Monday, November 22, 2010

So...Cookies vs Coke

At the start of the year we held a parent reception at the launch of a new year of Student Life Groups.
My brief was fairly simple..."Create an environment to allow parents to connect with ministry staff and each other, hear the vision for the year ahead and pray for their students"

My budget was around <$1 per person and I had about 24hrs to pull it together.

Some of my team were convinced that we need to provide a snack (preferably cookies) for parents. My reluctance was that to make cookies or cupckaes look appealing you need a lot (either quantity or budget) and then you are often left with a ton of excess food.

We had hot weather at the time of this event (thanks SoCal) so I landed on a simple soft-drinks reception outside. Attendance for these type of events are difficult to predict but excess drinks can either be returned or stored for future use.

I borrowed some kiddie pools form childrens' ministry, filled them with ice and added bottled soft drinks. We made centerpieces using balloons left over from another event. I bought all those soft drinks that people love but never buy (people went nuts over an ice cold coke in a glass bottle) which made it a pleasant treat for parents on a warm evening.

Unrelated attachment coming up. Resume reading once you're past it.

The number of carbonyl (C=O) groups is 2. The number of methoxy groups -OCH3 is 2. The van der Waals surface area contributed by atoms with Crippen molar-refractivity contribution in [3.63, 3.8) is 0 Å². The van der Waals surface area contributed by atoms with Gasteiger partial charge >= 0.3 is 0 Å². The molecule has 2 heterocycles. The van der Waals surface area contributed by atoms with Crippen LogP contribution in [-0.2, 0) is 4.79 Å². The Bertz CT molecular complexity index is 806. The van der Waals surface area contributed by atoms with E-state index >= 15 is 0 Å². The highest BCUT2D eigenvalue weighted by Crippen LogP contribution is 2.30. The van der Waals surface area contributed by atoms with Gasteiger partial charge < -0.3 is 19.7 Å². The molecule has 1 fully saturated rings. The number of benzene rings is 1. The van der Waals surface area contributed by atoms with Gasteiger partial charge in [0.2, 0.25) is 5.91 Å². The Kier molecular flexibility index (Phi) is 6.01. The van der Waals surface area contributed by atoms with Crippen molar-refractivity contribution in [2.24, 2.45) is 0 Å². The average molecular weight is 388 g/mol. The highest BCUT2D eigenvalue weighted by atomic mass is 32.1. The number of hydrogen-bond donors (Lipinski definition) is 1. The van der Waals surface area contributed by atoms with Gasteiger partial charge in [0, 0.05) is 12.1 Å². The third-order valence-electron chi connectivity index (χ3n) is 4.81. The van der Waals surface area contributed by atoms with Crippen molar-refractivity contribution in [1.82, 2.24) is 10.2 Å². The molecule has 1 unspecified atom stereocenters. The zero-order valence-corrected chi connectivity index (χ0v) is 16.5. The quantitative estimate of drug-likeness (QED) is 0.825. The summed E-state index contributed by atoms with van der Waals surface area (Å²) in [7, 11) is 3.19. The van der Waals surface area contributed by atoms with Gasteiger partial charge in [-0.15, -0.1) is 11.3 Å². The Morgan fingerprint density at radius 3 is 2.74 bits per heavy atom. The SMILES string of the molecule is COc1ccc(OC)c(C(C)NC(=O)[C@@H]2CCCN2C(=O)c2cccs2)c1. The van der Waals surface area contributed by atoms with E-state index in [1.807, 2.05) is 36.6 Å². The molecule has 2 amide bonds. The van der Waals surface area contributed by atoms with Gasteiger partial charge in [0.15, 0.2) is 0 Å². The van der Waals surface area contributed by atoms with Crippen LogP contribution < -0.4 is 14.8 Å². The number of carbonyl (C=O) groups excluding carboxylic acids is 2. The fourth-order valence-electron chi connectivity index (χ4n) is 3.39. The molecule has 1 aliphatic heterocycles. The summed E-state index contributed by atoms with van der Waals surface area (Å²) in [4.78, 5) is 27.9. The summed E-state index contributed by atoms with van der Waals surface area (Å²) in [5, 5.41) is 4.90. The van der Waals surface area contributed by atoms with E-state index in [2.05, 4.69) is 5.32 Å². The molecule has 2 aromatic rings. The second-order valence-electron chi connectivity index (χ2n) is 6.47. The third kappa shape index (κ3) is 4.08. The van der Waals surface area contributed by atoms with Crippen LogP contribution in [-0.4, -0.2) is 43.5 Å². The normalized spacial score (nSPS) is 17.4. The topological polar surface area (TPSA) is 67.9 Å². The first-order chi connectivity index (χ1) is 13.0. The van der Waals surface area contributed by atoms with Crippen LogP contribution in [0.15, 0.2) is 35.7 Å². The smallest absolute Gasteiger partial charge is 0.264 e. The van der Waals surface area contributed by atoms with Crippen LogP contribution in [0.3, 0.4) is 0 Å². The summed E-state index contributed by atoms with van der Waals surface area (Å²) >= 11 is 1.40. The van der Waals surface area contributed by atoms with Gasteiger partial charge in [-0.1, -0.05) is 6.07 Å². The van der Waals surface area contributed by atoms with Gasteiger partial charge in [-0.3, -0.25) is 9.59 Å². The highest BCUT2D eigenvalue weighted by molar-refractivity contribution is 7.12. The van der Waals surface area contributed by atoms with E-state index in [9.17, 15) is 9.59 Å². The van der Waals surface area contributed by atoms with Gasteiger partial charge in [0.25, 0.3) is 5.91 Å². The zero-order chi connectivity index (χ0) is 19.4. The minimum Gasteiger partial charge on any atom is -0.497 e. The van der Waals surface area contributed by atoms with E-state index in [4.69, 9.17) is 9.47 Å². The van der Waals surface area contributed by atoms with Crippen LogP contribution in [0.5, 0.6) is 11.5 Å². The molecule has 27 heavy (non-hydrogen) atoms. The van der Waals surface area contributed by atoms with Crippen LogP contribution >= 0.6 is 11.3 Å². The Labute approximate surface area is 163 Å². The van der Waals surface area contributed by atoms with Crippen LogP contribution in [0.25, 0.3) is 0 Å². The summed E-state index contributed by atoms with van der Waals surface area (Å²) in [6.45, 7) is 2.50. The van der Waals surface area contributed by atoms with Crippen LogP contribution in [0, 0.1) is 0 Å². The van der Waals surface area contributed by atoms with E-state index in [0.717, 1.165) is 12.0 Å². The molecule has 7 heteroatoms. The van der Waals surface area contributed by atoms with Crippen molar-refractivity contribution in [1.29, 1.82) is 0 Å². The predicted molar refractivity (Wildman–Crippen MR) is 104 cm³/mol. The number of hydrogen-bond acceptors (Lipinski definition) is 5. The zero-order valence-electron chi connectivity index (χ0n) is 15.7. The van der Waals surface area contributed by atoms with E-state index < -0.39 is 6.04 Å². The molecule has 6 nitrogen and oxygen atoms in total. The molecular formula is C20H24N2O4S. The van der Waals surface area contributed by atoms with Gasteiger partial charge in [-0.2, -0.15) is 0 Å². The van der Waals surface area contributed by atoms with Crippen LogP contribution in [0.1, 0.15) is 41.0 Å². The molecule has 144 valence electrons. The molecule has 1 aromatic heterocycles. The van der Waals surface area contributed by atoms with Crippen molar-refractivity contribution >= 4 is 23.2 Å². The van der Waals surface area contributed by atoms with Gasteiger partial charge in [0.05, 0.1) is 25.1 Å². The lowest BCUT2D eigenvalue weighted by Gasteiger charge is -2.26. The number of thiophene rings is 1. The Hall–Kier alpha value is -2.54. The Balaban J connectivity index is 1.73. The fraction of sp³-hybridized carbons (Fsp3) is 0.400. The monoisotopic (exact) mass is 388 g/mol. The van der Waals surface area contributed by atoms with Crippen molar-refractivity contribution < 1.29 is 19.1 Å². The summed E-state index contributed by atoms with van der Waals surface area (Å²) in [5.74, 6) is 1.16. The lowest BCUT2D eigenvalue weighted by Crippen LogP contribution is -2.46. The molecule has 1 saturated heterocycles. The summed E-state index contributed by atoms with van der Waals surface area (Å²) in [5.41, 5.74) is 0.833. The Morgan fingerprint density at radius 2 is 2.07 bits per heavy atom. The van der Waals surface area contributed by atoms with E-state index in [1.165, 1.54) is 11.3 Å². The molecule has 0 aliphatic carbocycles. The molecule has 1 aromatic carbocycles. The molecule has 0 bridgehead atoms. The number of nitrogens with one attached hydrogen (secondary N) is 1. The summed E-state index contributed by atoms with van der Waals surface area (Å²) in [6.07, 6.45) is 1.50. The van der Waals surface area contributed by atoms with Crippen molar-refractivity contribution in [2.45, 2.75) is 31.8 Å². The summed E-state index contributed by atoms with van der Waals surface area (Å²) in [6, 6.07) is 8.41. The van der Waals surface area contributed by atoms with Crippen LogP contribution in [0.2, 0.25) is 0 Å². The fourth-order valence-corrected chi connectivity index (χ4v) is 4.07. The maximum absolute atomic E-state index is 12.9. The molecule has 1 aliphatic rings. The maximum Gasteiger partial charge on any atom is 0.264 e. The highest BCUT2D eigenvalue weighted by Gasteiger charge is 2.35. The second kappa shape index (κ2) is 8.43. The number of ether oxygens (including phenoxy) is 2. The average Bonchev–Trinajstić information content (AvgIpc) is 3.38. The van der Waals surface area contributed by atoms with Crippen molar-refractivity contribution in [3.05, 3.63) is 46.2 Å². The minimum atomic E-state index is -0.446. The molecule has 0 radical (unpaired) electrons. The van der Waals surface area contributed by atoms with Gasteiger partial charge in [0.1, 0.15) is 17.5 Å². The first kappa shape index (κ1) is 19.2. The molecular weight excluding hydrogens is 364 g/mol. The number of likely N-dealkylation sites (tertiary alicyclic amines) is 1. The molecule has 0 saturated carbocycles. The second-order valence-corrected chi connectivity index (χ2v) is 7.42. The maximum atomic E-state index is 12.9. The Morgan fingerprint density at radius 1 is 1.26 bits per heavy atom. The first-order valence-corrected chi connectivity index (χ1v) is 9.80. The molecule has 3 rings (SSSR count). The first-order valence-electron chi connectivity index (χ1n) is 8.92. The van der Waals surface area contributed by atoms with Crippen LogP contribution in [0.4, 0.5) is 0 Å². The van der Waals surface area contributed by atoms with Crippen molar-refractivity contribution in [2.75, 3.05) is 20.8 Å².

Add in lots of cheap bottled water, some up-lighters, chilled music and some grade signs made out of photographs of students (frames borrowed from adult ministries) and you have a reception.

The highlight was parents gathering up in groups based on their students grade and praying for our ministry, for their students relationship with God and for the year ahead. It was super powerful.

Here's a few guidelines I loosely stick to for this kind of event...

1. Keep it simple - you don't need to put on an elaborate song and dance just create something that appears professional and thought through.
2. Keep it short - parents are the busiest people I know, acknowledge that and don't keep them longer than they want to stay.
3. Show you care - make it heartfelt, be ready to work the crowd and be available not just for formal questions but be personal.

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